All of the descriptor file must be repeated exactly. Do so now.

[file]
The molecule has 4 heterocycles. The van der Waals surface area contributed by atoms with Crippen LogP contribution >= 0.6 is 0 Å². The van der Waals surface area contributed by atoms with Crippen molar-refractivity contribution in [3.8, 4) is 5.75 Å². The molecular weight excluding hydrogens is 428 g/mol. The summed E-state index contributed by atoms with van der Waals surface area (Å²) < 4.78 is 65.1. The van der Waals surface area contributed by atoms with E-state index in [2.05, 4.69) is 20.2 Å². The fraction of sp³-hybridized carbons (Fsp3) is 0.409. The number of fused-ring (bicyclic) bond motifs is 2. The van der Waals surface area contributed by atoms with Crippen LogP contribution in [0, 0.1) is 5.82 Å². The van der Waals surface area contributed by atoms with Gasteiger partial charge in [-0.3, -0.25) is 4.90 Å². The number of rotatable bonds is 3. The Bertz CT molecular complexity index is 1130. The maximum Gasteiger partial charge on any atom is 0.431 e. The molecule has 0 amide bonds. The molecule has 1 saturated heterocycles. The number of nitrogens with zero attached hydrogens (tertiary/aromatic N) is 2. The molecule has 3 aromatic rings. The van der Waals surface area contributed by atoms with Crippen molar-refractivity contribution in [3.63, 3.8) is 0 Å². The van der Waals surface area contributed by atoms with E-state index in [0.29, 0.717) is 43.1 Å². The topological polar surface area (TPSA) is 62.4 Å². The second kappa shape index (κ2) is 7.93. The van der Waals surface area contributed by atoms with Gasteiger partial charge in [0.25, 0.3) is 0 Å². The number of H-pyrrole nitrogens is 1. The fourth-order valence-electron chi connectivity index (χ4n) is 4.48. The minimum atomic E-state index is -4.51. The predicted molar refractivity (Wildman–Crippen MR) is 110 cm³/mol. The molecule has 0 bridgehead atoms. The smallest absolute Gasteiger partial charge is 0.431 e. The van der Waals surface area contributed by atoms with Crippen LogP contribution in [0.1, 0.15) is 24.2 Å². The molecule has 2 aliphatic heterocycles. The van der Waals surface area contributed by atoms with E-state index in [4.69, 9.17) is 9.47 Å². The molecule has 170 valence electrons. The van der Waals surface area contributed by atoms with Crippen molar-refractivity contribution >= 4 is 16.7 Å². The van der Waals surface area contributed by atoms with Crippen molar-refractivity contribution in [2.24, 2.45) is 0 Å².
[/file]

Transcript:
The molecule has 4 heterocycles. The van der Waals surface area contributed by atoms with Crippen LogP contribution >= 0.6 is 0 Å². The van der Waals surface area contributed by atoms with Crippen molar-refractivity contribution in [3.8, 4) is 5.75 Å². The molecular weight excluding hydrogens is 428 g/mol. The summed E-state index contributed by atoms with van der Waals surface area (Å²) < 4.78 is 65.1. The van der Waals surface area contributed by atoms with E-state index in [2.05, 4.69) is 20.2 Å². The fraction of sp³-hybridized carbons (Fsp3) is 0.409. The number of fused-ring (bicyclic) bond motifs is 2. The van der Waals surface area contributed by atoms with Crippen LogP contribution in [0, 0.1) is 5.82 Å². The van der Waals surface area contributed by atoms with Gasteiger partial charge in [-0.3, -0.25) is 4.90 Å². The number of rotatable bonds is 3. The Bertz CT molecular complexity index is 1130. The maximum Gasteiger partial charge on any atom is 0.431 e. The molecule has 0 amide bonds. The molecule has 1 saturated heterocycles. The number of nitrogens with zero attached hydrogens (tertiary/aromatic N) is 2. The molecule has 3 aromatic rings. The van der Waals surface area contributed by atoms with Crippen molar-refractivity contribution in [3.63, 3.8) is 0 Å². The van der Waals surface area contributed by atoms with E-state index in [0.29, 0.717) is 43.1 Å². The topological polar surface area (TPSA) is 62.4 Å². The second kappa shape index (κ2) is 7.93. The van der Waals surface area contributed by atoms with Gasteiger partial charge in [0.25, 0.3) is 0 Å². The number of H-pyrrole nitrogens is 1. The fourth-order valence-electron chi connectivity index (χ4n) is 4.48. The minimum atomic E-state index is -4.51. The predicted molar refractivity (Wildman–Crippen MR) is 110 cm³/mol. The molecule has 0 bridgehead atoms. The smallest absolute Gasteiger partial charge is 0.431 e. The van der Waals surface area contributed by atoms with Crippen LogP contribution in [0.1, 0.15) is 24.2 Å². The molecule has 2 aliphatic heterocycles. The van der Waals surface area contributed by atoms with E-state index in [4.69, 9.17) is 9.47 Å². The molecule has 170 valence electrons. The van der Waals surface area contributed by atoms with Crippen molar-refractivity contribution >= 4 is 16.7 Å². The van der Waals surface area contributed by atoms with Crippen molar-refractivity contribution in [2.24, 2.45) is 0 Å².